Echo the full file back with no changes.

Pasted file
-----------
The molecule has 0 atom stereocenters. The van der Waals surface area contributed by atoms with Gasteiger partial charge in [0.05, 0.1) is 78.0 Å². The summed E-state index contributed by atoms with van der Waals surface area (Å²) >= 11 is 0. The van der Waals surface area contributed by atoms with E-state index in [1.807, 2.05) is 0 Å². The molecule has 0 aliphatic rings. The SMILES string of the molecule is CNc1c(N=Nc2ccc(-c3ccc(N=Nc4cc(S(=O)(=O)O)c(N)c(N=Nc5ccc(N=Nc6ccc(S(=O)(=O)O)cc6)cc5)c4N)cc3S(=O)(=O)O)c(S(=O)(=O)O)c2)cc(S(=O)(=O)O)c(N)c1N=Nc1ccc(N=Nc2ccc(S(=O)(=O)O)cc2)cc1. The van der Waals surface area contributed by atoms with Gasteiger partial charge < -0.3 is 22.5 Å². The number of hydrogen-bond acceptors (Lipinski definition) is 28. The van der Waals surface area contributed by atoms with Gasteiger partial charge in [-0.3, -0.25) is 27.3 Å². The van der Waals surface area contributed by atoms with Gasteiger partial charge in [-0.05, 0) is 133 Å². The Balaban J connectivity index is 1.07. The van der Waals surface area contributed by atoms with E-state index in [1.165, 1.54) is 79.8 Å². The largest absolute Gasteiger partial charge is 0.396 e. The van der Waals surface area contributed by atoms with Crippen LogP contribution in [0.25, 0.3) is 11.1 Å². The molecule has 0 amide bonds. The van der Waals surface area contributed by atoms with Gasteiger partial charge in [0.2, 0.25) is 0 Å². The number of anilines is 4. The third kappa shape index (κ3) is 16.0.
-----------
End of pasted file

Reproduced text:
The molecule has 0 atom stereocenters. The van der Waals surface area contributed by atoms with Gasteiger partial charge in [0.05, 0.1) is 78.0 Å². The summed E-state index contributed by atoms with van der Waals surface area (Å²) >= 11 is 0. The van der Waals surface area contributed by atoms with E-state index in [1.807, 2.05) is 0 Å². The molecule has 0 aliphatic rings. The SMILES string of the molecule is CNc1c(N=Nc2ccc(-c3ccc(N=Nc4cc(S(=O)(=O)O)c(N)c(N=Nc5ccc(N=Nc6ccc(S(=O)(=O)O)cc6)cc5)c4N)cc3S(=O)(=O)O)c(S(=O)(=O)O)c2)cc(S(=O)(=O)O)c(N)c1N=Nc1ccc(N=Nc2ccc(S(=O)(=O)O)cc2)cc1. The van der Waals surface area contributed by atoms with Gasteiger partial charge < -0.3 is 22.5 Å². The number of hydrogen-bond acceptors (Lipinski definition) is 28. The van der Waals surface area contributed by atoms with Gasteiger partial charge in [-0.3, -0.25) is 27.3 Å². The van der Waals surface area contributed by atoms with Gasteiger partial charge in [-0.05, 0) is 133 Å². The Balaban J connectivity index is 1.07. The van der Waals surface area contributed by atoms with E-state index in [1.165, 1.54) is 79.8 Å². The largest absolute Gasteiger partial charge is 0.396 e. The van der Waals surface area contributed by atoms with Crippen LogP contribution in [0.25, 0.3) is 11.1 Å². The molecule has 0 amide bonds. The van der Waals surface area contributed by atoms with Gasteiger partial charge in [0.2, 0.25) is 0 Å². The number of anilines is 4. The third kappa shape index (κ3) is 16.0.